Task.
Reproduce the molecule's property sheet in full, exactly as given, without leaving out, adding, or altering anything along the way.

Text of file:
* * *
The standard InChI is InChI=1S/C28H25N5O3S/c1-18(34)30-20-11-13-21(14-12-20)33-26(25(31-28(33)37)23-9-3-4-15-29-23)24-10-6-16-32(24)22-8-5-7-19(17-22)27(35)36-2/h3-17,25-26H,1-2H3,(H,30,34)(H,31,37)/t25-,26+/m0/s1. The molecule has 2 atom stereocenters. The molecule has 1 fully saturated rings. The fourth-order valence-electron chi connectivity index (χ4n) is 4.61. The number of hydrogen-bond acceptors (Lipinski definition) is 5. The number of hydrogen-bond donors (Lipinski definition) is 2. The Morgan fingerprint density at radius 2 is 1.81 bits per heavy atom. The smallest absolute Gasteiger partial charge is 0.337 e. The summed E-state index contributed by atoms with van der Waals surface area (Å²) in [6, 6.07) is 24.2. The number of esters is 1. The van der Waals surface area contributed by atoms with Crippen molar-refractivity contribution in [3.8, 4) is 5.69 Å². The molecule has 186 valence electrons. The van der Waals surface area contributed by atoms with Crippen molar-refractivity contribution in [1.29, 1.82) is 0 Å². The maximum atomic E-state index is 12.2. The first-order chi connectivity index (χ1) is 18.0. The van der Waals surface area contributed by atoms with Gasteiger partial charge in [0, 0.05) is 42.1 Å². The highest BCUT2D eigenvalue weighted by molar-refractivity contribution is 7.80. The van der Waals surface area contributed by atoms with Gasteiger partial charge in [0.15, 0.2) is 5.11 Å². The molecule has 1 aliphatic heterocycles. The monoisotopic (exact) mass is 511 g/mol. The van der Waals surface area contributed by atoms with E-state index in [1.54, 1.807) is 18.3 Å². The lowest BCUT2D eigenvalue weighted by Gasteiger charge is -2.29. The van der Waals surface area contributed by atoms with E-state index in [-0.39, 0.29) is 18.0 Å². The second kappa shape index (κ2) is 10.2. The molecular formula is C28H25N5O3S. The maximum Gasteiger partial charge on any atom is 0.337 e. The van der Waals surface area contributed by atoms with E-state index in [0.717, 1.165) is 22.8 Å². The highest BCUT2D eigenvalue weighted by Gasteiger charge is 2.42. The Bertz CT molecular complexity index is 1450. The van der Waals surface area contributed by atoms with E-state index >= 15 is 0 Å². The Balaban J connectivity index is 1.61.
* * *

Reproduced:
The standard InChI is InChI=1S/C28H25N5O3S/c1-18(34)30-20-11-13-21(14-12-20)33-26(25(31-28(33)37)23-9-3-4-15-29-23)24-10-6-16-32(24)22-8-5-7-19(17-22)27(35)36-2/h3-17,25-26H,1-2H3,(H,30,34)(H,31,37)/t25-,26+/m0/s1. The molecule has 2 atom stereocenters. The molecule has 1 fully saturated rings. The fourth-order valence-electron chi connectivity index (χ4n) is 4.61. The number of hydrogen-bond acceptors (Lipinski definition) is 5. The number of hydrogen-bond donors (Lipinski definition) is 2. The Morgan fingerprint density at radius 2 is 1.81 bits per heavy atom. The smallest absolute Gasteiger partial charge is 0.337 e. The summed E-state index contributed by atoms with van der Waals surface area (Å²) in [6, 6.07) is 24.2. The number of esters is 1. The van der Waals surface area contributed by atoms with Crippen molar-refractivity contribution in [3.8, 4) is 5.69 Å². The molecule has 186 valence electrons. The van der Waals surface area contributed by atoms with Crippen molar-refractivity contribution in [1.29, 1.82) is 0 Å². The maximum atomic E-state index is 12.2. The first-order chi connectivity index (χ1) is 18.0. The van der Waals surface area contributed by atoms with Gasteiger partial charge in [0, 0.05) is 42.1 Å². The highest BCUT2D eigenvalue weighted by molar-refractivity contribution is 7.80. The van der Waals surface area contributed by atoms with Gasteiger partial charge in [0.15, 0.2) is 5.11 Å². The molecule has 1 aliphatic heterocycles. The monoisotopic (exact) mass is 511 g/mol. The van der Waals surface area contributed by atoms with E-state index in [1.54, 1.807) is 18.3 Å². The lowest BCUT2D eigenvalue weighted by Gasteiger charge is -2.29. The van der Waals surface area contributed by atoms with E-state index in [-0.39, 0.29) is 18.0 Å². The second kappa shape index (κ2) is 10.2. The molecular formula is C28H25N5O3S. The maximum Gasteiger partial charge on any atom is 0.337 e. The van der Waals surface area contributed by atoms with E-state index in [0.717, 1.165) is 22.8 Å². The highest BCUT2D eigenvalue weighted by Gasteiger charge is 2.42. The Bertz CT molecular complexity index is 1450. The van der Waals surface area contributed by atoms with E-state index >= 15 is 0 Å². The Balaban J connectivity index is 1.61.